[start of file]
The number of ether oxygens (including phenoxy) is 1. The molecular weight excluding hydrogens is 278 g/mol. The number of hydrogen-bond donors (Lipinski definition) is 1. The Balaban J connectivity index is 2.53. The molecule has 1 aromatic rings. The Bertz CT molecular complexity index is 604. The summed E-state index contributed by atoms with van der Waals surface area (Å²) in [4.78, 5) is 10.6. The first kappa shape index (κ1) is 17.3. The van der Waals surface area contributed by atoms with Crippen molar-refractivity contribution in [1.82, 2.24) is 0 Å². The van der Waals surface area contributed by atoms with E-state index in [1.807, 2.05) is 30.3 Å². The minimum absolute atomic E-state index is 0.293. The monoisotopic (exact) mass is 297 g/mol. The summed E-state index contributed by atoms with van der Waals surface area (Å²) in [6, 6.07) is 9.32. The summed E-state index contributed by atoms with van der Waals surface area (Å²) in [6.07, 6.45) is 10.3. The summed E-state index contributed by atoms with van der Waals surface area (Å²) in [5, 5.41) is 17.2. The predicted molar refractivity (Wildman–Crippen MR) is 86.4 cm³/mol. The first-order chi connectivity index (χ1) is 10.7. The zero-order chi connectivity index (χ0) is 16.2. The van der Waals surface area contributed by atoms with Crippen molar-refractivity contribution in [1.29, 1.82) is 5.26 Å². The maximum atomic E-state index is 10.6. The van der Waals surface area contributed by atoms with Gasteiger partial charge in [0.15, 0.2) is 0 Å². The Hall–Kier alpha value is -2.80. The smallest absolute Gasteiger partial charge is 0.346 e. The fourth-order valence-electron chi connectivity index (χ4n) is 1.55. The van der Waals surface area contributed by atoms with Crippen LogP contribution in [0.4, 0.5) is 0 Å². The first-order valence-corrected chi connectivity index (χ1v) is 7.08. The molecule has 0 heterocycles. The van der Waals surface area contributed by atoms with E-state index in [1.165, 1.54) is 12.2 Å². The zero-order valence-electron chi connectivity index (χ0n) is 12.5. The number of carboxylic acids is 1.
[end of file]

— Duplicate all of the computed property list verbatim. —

The number of ether oxygens (including phenoxy) is 1. The molecular weight excluding hydrogens is 278 g/mol. The number of hydrogen-bond donors (Lipinski definition) is 1. The Balaban J connectivity index is 2.53. The molecule has 1 aromatic rings. The Bertz CT molecular complexity index is 604. The summed E-state index contributed by atoms with van der Waals surface area (Å²) in [4.78, 5) is 10.6. The first kappa shape index (κ1) is 17.3. The van der Waals surface area contributed by atoms with Crippen molar-refractivity contribution in [1.82, 2.24) is 0 Å². The van der Waals surface area contributed by atoms with E-state index in [1.807, 2.05) is 30.3 Å². The minimum absolute atomic E-state index is 0.293. The monoisotopic (exact) mass is 297 g/mol. The summed E-state index contributed by atoms with van der Waals surface area (Å²) in [6, 6.07) is 9.32. The summed E-state index contributed by atoms with van der Waals surface area (Å²) in [6.07, 6.45) is 10.3. The summed E-state index contributed by atoms with van der Waals surface area (Å²) in [5, 5.41) is 17.2. The predicted molar refractivity (Wildman–Crippen MR) is 86.4 cm³/mol. The first-order chi connectivity index (χ1) is 10.7. The zero-order chi connectivity index (χ0) is 16.2. The van der Waals surface area contributed by atoms with Crippen molar-refractivity contribution in [1.29, 1.82) is 5.26 Å². The maximum atomic E-state index is 10.6. The van der Waals surface area contributed by atoms with Gasteiger partial charge in [0.15, 0.2) is 0 Å². The Hall–Kier alpha value is -2.80. The smallest absolute Gasteiger partial charge is 0.346 e. The fourth-order valence-electron chi connectivity index (χ4n) is 1.55. The van der Waals surface area contributed by atoms with Crippen LogP contribution in [0.4, 0.5) is 0 Å². The first-order valence-corrected chi connectivity index (χ1v) is 7.08. The molecule has 0 heterocycles. The van der Waals surface area contributed by atoms with E-state index in [1.165, 1.54) is 12.2 Å². The zero-order valence-electron chi connectivity index (χ0n) is 12.5. The number of carboxylic acids is 1.